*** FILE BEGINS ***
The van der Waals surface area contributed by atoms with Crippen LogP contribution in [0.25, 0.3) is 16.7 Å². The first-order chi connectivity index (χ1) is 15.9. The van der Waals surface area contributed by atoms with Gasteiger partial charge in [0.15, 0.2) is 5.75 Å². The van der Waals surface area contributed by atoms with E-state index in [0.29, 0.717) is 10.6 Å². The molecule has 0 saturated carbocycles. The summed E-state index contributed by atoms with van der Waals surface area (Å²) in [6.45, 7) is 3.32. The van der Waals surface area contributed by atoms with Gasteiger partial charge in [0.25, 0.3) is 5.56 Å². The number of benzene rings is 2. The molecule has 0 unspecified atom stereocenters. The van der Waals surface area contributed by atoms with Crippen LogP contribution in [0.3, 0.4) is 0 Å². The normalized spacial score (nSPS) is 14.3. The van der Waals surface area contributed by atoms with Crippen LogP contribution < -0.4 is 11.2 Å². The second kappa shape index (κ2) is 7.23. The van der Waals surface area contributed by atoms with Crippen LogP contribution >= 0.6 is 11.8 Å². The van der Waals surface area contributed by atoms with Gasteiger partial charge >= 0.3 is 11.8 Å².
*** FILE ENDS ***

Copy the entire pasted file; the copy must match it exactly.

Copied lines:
The van der Waals surface area contributed by atoms with Crippen LogP contribution in [0.25, 0.3) is 16.7 Å². The first-order chi connectivity index (χ1) is 15.9. The van der Waals surface area contributed by atoms with Gasteiger partial charge in [0.15, 0.2) is 5.75 Å². The van der Waals surface area contributed by atoms with E-state index in [0.29, 0.717) is 10.6 Å². The molecule has 0 saturated carbocycles. The summed E-state index contributed by atoms with van der Waals surface area (Å²) in [6.45, 7) is 3.32. The van der Waals surface area contributed by atoms with Gasteiger partial charge in [0.25, 0.3) is 5.56 Å². The number of benzene rings is 2. The molecule has 0 unspecified atom stereocenters. The van der Waals surface area contributed by atoms with Crippen LogP contribution in [0.3, 0.4) is 0 Å². The normalized spacial score (nSPS) is 14.3. The van der Waals surface area contributed by atoms with Crippen LogP contribution < -0.4 is 11.2 Å². The second kappa shape index (κ2) is 7.23. The van der Waals surface area contributed by atoms with Crippen LogP contribution >= 0.6 is 11.8 Å². The van der Waals surface area contributed by atoms with Gasteiger partial charge >= 0.3 is 11.8 Å².